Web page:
As we often say in presentations, our biggest assets wear shoes to work every day. I’ve long believed that a client’s experience with any supplier will depend largely on the resourcefulness, attitude, and expertise of the team supporting them. (Likewise, my five years on the periphery of our family business has taught me that it’s true for restaurants, as well. Customers come because of who we are as much as what we serve them.)
It starts with identifying candidates who are determined and resourceful. Youthful energy and good communication skills are still must-haves, but with many meetings now happening on computer screens, proficiency and curiosity around new technology become real assets. And with our industry’s supply chain so discombobulated, the best candidates will be hardwired to be organized and assertive.
Several speakers reminded us that as leaders, we owe our teams deeper, more frequent engagement. We heard it repeatedly: managing isn’t enough. Bosses must learn to shift seamlessly from manager to coach to educator to counselor. And when I think back to my best bosses, that’s exactly what they did with me.
#4: Hybrid will be expensive, but nobody knows how expensive.
Michael Clarke of Marriott Corporation told us that hybrid events are likely to cost 25 percent to 30 percent more for audiovisual and digital technology, 15 percent to 20 percent more for food and beverage because of increased service and packaging, and 10 percent to 15 percent more for well-being protocols, such as signage and on-site testing. He didn’t show the numbers behind the numbers, but it seemed about right.
From my perspective, the issue isn’t just how much more a hybrid event will cost, but what that event will be and which aspects will be in-person, as opposed to virtual. Compared to three days in a resort or within the rectangular confines of an exhibit space, hybrid events are amorphous, and there aren’t many best practices or industry averages to help guide planning. Add in two years of reduced budgets and renewed skepticism about the future of the medium, and event professionals have their hands full.
#5: The core problem with virtual engagement isn’t low engagement rates.
In her thought-provoking session, Meredith Shottes of Miller Tanner Associates stated bluntly that there are two underlying problems in virtual engagement: uninspiring content and “unseen” attendees.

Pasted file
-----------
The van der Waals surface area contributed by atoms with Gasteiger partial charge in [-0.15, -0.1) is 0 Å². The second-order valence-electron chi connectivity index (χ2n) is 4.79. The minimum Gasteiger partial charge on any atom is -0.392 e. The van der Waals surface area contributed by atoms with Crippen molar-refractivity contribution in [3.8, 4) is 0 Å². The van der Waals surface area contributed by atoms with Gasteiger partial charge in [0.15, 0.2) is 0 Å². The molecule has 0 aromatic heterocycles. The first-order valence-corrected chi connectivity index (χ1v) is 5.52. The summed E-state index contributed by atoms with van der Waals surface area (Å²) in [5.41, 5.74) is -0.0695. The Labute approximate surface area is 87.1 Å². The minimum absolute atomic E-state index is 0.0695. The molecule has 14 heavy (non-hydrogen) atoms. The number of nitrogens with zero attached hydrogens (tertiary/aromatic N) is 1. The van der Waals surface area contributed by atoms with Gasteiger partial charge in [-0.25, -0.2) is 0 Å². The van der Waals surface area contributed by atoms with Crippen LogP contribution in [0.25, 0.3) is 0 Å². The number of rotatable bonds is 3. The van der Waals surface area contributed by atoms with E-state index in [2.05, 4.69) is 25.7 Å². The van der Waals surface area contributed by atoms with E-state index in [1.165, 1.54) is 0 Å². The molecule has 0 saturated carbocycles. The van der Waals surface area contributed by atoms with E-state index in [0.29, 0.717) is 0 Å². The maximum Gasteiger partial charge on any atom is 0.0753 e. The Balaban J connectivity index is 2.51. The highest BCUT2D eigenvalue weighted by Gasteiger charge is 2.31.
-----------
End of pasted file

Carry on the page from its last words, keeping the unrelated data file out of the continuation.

Building compelling content is hard. Time, budget, and human resources seem more limited than ever. Building compelling content in life sciences is even harder. Each week, legions of aspiring young Don Drapers dial into PRC meetings to see their best ideas shredded by the heavy hand of compliance. It’s not for the faint of heart. But great ideas do emerge, even in pharma (anyone remember Gleevec’s launch exhibit at ASCO?), and to Meredith’s point, we need to advocate for those ideas, even when it’s hard.
Meredith also talked about those attendees who stay hidden, on mute, cameras off, multitasking instead of paying attention. How do we draw them out? She suggested showing how attendees’ input affected the presentation. When comments and questions filter in, let the attendees know that you’re changing gears to make sure the content really speaks to them. “Polling can be effective but only if the polling shifts what you are presenting.”
The message of Pharma Forum? That the future of our industry is up to us. That COVID 19 is just another obstacle (albeit a big one) to overcome. That we succeed by being better partners to our clients, and by producing meetings that create more authentic, meaningful engagement for our attendees. And that in a world of disarray, resilience is key.
My opinions are my own and not that of my employer. Agree? Disagree? I would love to hear your feedback.